CNN  — 

Friday, November 20 marks the day women in the United Kingdom effectively stop being paid.

That’s because of the UK’s 11.5% gender pay gap for full-time employees – meaning that women in those positions earn 11.5% less than men. That translates to roughly 30 days work with no pay.

Equal Pay Day always serves as a stark reminder of enduring inequality in the workplace. But a new report demonstrates how the coronavirus pandemic could further exacerbate that gap.

According to a report released Friday by the gender equality organization the Fawcett Society, 50% of employed women from the UK’s Black, Asian and Minority Ethnic (BAME) communities and 43% of employed white women – compared to 35% of employed white men – say that the pandemic has made them worried about their job or promotion prospects.

Women were twice as likely to work in sectors that were shuttered during the first lockdown in the spring, the report found, and there are concerns that jobs in female-dominated sectors including retail and hospitality could be lost long-term.

Women under the age of 25 have been especially affected by job losses, with 36% of them losing their jobs compared to 25% of young men, according to analysis from the Institute for Fiscal Studies cited in the report.

Working mothers have also disproportionally borne the brunt of job losses, the report said, with over a third (35%) of working mothers saying that they had lost work or hours due to a lack of childcare during the pandemic.

And while fathers were able to double the time they normally spend caring for their children during the lockdown, mothers working in lockdown were far less likely to have been able to work in an uninterrupted way, according to the report.

Women have been shortchanged in the workplace for many different reasons.

Under-representation in high-wage jobs, the burden of home and caregiving responsibilities and the long-lasting effects of even a temporary withdrawal from the workforce to have a baby are just a few of the factors contributing to the systemic cycle of workplace inequality.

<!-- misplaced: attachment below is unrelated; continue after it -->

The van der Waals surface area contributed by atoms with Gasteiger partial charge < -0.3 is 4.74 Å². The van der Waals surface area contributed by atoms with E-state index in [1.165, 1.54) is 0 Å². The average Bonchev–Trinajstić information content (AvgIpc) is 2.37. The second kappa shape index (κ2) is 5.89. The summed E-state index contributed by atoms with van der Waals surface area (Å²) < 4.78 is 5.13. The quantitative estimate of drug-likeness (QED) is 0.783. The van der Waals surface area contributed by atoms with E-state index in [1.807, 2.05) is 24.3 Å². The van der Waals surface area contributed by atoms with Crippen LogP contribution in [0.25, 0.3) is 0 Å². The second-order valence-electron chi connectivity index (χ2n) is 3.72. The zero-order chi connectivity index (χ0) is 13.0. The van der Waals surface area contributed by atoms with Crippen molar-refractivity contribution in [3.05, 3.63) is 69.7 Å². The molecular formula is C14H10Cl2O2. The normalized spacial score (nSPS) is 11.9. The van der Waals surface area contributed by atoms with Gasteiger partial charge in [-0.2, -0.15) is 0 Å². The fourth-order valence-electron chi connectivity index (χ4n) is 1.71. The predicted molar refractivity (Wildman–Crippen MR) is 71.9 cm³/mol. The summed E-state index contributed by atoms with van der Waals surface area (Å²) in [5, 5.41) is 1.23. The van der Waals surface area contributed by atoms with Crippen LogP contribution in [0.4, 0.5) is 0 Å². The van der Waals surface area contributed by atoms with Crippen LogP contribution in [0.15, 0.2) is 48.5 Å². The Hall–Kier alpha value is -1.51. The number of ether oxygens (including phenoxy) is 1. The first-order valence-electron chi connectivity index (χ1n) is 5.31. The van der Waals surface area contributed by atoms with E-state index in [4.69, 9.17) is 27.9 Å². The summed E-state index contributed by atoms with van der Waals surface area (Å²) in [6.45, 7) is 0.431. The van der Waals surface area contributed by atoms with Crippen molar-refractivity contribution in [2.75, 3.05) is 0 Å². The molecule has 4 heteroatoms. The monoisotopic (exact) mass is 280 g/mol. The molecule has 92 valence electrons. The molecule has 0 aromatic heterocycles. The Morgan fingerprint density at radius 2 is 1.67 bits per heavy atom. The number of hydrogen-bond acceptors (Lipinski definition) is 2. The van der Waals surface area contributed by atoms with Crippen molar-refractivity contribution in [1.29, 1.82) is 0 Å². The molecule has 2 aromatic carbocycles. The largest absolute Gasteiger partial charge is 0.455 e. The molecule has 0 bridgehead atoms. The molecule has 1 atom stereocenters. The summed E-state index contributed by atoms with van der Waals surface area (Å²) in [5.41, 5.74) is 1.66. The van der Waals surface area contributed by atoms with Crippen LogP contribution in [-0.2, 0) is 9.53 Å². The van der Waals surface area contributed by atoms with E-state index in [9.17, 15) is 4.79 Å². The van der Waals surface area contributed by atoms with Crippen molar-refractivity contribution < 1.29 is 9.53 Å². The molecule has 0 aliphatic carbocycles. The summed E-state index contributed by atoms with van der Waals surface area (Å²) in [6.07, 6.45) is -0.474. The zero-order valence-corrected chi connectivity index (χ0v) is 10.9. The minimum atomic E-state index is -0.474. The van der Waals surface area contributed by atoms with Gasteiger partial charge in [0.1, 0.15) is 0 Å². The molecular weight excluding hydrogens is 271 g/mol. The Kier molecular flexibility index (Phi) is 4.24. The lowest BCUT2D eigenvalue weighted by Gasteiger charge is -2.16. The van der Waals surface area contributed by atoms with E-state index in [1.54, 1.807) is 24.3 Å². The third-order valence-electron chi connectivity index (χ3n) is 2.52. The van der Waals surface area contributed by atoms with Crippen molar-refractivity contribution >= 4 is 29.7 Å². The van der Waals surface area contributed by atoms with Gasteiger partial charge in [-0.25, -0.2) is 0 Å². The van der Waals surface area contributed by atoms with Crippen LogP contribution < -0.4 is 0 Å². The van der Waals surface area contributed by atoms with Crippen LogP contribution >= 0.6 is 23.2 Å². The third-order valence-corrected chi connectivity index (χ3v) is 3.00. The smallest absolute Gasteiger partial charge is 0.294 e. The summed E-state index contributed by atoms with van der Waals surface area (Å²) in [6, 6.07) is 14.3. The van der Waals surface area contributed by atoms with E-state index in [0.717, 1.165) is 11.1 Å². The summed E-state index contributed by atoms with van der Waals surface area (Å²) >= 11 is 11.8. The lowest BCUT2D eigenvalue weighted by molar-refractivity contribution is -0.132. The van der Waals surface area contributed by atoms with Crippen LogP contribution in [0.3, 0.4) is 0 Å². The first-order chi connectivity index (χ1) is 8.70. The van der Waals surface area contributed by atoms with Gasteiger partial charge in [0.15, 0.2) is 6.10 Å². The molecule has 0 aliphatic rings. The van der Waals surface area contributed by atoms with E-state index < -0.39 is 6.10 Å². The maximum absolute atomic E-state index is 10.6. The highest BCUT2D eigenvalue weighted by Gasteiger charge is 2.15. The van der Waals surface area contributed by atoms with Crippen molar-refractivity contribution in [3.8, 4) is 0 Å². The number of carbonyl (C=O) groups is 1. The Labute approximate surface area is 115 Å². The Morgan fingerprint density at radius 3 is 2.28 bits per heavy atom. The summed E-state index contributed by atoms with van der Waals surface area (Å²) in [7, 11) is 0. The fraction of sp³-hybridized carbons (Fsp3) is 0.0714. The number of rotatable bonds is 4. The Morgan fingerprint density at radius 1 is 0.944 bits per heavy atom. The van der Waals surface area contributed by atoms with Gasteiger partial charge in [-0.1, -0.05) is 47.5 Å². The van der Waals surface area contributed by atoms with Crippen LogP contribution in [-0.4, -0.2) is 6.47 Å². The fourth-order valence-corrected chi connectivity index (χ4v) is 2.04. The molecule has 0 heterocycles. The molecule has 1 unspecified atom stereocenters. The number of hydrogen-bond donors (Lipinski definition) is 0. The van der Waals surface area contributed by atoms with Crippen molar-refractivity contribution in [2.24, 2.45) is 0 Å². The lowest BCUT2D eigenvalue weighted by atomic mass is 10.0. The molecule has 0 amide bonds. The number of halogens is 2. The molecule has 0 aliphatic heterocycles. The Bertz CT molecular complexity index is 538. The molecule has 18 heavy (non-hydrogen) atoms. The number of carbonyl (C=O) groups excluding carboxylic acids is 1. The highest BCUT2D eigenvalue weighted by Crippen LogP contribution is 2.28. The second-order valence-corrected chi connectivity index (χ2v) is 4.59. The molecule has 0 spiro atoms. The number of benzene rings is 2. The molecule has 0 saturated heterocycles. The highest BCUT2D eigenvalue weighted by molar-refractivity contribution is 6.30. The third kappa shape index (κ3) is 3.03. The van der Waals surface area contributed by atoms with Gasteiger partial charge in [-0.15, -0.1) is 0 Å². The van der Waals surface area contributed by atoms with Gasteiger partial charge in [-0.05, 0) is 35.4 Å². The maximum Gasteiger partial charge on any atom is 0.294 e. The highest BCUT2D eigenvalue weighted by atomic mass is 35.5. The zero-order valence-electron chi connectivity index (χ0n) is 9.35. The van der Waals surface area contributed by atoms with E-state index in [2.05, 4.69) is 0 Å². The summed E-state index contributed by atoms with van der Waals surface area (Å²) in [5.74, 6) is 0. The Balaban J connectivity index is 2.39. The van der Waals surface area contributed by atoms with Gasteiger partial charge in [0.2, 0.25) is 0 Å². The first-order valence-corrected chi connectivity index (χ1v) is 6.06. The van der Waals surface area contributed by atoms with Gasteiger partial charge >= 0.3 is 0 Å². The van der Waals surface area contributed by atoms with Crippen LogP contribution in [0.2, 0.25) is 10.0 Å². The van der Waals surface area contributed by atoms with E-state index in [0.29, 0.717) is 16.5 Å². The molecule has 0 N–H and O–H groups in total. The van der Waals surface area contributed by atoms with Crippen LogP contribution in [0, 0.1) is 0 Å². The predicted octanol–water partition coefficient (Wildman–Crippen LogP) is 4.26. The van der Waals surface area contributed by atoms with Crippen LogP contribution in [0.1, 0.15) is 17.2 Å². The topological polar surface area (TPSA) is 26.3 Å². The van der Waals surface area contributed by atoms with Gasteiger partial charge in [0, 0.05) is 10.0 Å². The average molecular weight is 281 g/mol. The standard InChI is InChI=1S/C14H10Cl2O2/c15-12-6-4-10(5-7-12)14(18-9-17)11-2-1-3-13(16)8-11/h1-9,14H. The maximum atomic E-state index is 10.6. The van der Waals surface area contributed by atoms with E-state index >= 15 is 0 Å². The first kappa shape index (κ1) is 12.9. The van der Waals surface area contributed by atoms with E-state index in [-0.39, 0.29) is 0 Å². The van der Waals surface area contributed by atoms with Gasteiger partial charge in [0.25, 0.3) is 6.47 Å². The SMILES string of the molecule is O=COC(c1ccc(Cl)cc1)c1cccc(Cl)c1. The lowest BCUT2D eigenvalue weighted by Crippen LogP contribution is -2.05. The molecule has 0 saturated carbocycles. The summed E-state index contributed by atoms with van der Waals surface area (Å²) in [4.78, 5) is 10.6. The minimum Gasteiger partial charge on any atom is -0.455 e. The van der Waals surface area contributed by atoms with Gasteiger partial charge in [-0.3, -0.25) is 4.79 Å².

‘Turning back the clock’

In its report, the Fawcett Society said that society was at a “coronavirus crossroad,” noting that the evidence emerging from the pandemic has suggested that gender equality was going backwards and that without government action “we may be turning the clock back decades.”

Official statistics from the UK’s Office for National Statistics released in April showed that the gender pay gap among employees was down to 15.5% in 2020 from 17.4% in 2019 and that “progress had been made to reduce that gap across all companies in the last years.”

But those figures might be skewed by the pandemic, gender equality groups warn.

That’s because pay gap reporting transparency – a law introduced in 2018 by the UK government requiring all companies larger than 250 employees to publish detailed information about gaps in salaries and bonuses – has been suspended due to the pandemic.

As a result, up to a quarter of the normal reporting data could be missing from those official statistics.

This year, only half of employers and 70% of high-profile FTSE 100-listed companies disclosed their gender pay gap data, according to a report by the UK’s Equality Trust.

The suspension of that mandatory reporting, coupled with the fact that only 24% of the workplace openly discuss their salaries, could potentially reverse any progress made in the last three years.

In a statement on Wednesday, the Equality Trust called that process “paltry,” noting that since the introduction of mandatory pay gap reporting, the gap between bonuses given to men and women on average had increased by 179%.

Calling on the government to reinstate gender pay reporting and transparency, the trust’s Executive Director Wanda Wyporska said that 50 years after the UK Equal Pay Act was passed, “women are still being undervalued, underpaid and to add insult to injury, there is little if any progress on the gender pay and bonus gaps. And it’s disappointing to see how many of those companies selling predominantly to women, are keen to take women’s money, but not so eager to pay it to their women staff.”

But while the outlook for workplace inequality appears grim, the Fawcett Society says that it’s possible that as society rebuilds, a more equal future could be possible.

“For a time, our public discourse shifted to truly recognize the value that our carers and key workers, mostly female, have always had in our economy,” it said.

“These changes could be temporary, with the world of work reverting to the old normal if and when a vaccine arises. Or, as seems more likely, elements of them will persist – because people want them to, because they make business sense, or because we continue down newly-familiar paths.”

CNN’s Ivana Kottasova contributed to this report.